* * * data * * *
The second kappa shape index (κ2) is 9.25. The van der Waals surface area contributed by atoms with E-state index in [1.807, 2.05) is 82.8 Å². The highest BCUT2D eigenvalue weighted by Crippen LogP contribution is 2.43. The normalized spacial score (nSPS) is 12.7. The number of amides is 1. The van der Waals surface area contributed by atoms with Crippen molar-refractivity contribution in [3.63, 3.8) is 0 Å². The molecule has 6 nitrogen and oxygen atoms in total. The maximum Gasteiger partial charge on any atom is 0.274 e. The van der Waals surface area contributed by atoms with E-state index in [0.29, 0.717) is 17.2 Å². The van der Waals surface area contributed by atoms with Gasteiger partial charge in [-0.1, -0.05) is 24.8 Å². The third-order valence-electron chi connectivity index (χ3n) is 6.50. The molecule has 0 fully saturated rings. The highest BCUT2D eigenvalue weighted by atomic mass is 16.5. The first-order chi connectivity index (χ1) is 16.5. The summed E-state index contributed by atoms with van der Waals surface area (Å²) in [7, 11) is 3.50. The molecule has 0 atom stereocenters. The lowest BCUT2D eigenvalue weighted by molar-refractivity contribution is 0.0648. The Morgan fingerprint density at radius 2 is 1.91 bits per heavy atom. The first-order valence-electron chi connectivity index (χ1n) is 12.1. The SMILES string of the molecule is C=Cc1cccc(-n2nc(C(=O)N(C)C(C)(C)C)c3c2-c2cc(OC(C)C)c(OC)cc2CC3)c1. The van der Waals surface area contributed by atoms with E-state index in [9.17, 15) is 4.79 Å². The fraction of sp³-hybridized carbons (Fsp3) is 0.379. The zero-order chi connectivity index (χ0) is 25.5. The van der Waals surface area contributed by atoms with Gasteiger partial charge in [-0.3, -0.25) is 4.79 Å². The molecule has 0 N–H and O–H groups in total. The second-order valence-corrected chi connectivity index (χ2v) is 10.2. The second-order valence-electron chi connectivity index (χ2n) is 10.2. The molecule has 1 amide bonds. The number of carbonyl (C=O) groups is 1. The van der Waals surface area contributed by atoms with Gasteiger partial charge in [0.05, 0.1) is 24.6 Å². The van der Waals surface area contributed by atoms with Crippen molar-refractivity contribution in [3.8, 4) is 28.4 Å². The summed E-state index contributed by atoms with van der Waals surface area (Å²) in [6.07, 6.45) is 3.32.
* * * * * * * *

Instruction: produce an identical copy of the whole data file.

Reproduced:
The second kappa shape index (κ2) is 9.25. The van der Waals surface area contributed by atoms with E-state index in [1.807, 2.05) is 82.8 Å². The highest BCUT2D eigenvalue weighted by Crippen LogP contribution is 2.43. The normalized spacial score (nSPS) is 12.7. The number of amides is 1. The van der Waals surface area contributed by atoms with Crippen molar-refractivity contribution in [3.63, 3.8) is 0 Å². The molecule has 6 nitrogen and oxygen atoms in total. The maximum Gasteiger partial charge on any atom is 0.274 e. The van der Waals surface area contributed by atoms with E-state index in [0.29, 0.717) is 17.2 Å². The van der Waals surface area contributed by atoms with Gasteiger partial charge in [-0.1, -0.05) is 24.8 Å². The third-order valence-electron chi connectivity index (χ3n) is 6.50. The molecule has 0 fully saturated rings. The highest BCUT2D eigenvalue weighted by atomic mass is 16.5. The first-order chi connectivity index (χ1) is 16.5. The summed E-state index contributed by atoms with van der Waals surface area (Å²) in [7, 11) is 3.50. The molecule has 0 atom stereocenters. The lowest BCUT2D eigenvalue weighted by molar-refractivity contribution is 0.0648. The Morgan fingerprint density at radius 2 is 1.91 bits per heavy atom. The first-order valence-electron chi connectivity index (χ1n) is 12.1. The SMILES string of the molecule is C=Cc1cccc(-n2nc(C(=O)N(C)C(C)(C)C)c3c2-c2cc(OC(C)C)c(OC)cc2CC3)c1. The van der Waals surface area contributed by atoms with E-state index in [9.17, 15) is 4.79 Å². The fraction of sp³-hybridized carbons (Fsp3) is 0.379. The zero-order chi connectivity index (χ0) is 25.5. The van der Waals surface area contributed by atoms with Gasteiger partial charge in [-0.3, -0.25) is 4.79 Å². The molecule has 0 N–H and O–H groups in total. The second-order valence-corrected chi connectivity index (χ2v) is 10.2. The second-order valence-electron chi connectivity index (χ2n) is 10.2. The molecule has 1 amide bonds. The number of carbonyl (C=O) groups is 1. The van der Waals surface area contributed by atoms with Gasteiger partial charge in [0.05, 0.1) is 24.6 Å². The van der Waals surface area contributed by atoms with Crippen molar-refractivity contribution in [3.8, 4) is 28.4 Å². The summed E-state index contributed by atoms with van der Waals surface area (Å²) in [6.07, 6.45) is 3.32.